A few weeks back (23/04/15) I purchased the unimaginatively but honestly titled great buy at left, "5 Classic Albums Plus Bonus Singles And Rare Tracks" by Chuck Berry for only NZ$9.99.
I thought I might find this much Chuck Berry at once too much to listen to, but have been pleased to find he has made recordings in a variety of styles, There is also the variety of some fine piano work by Otis Spann, Johnnie Johnson and Lafayette Leake.
Tracks 1 & 2 open the collection with a distinctly Calypso-flavoured number, and then a Latin number complete with bongo/conga percussion. These were early recordings done under the name of Joe Alexander and the Cubans.
Track 21 "Downbound Train" is sort of country-skiffle sounding.
Track 22 "Drifting Heart" is also latin-style.
Track 3 "La Juanda" is a partly Spanish language Latin-style Mexican story.
Track 4 "Rockin At The Philharmonic" gets almost jazzy in the style of Barney Kessell/Wes Montgomery.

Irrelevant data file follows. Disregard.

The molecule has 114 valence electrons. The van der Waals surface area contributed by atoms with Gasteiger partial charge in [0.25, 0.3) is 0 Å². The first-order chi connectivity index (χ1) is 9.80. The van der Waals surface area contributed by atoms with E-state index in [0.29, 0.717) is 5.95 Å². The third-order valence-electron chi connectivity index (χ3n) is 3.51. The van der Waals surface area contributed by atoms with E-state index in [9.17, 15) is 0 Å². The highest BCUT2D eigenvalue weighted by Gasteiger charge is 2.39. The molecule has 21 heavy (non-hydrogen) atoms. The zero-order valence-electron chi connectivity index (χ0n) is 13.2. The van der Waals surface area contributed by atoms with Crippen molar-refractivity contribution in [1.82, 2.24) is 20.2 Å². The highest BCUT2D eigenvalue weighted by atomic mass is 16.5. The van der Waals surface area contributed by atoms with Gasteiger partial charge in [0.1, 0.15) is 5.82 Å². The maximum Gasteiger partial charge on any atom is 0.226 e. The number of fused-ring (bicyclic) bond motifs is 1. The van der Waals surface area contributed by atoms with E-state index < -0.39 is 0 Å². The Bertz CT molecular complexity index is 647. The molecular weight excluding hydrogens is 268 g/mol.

Track 8 "In-Go" shows the transition in styles between its blues structure and his Rock & Roll riffing.
Track 17 "Do You Love Me" leans toward New Orleans.
I have only played two discs so far, but I was surprised to find there are a number of pretty straight-up Blues numbers included. I don't know how many people know Chuck Berry did Blues, but I certainly had no idea how Bluesy he could get. I have since found in Wikipedia that his early experience involved "playing the blues since his teens, and he borrowed both guitar riffs and showmanship techniques from blues player T-Bone Walker."
I immediately added the most unusual one to my YouTube playlist "Blues Surprises", covered in my Blog post of 29/11/14 on Blues by people maybe you didn't know did Blues.
Below is a playlist I took the liberty of entitling "One Dozen Blue Berrys", with some Blues numbers by the man: -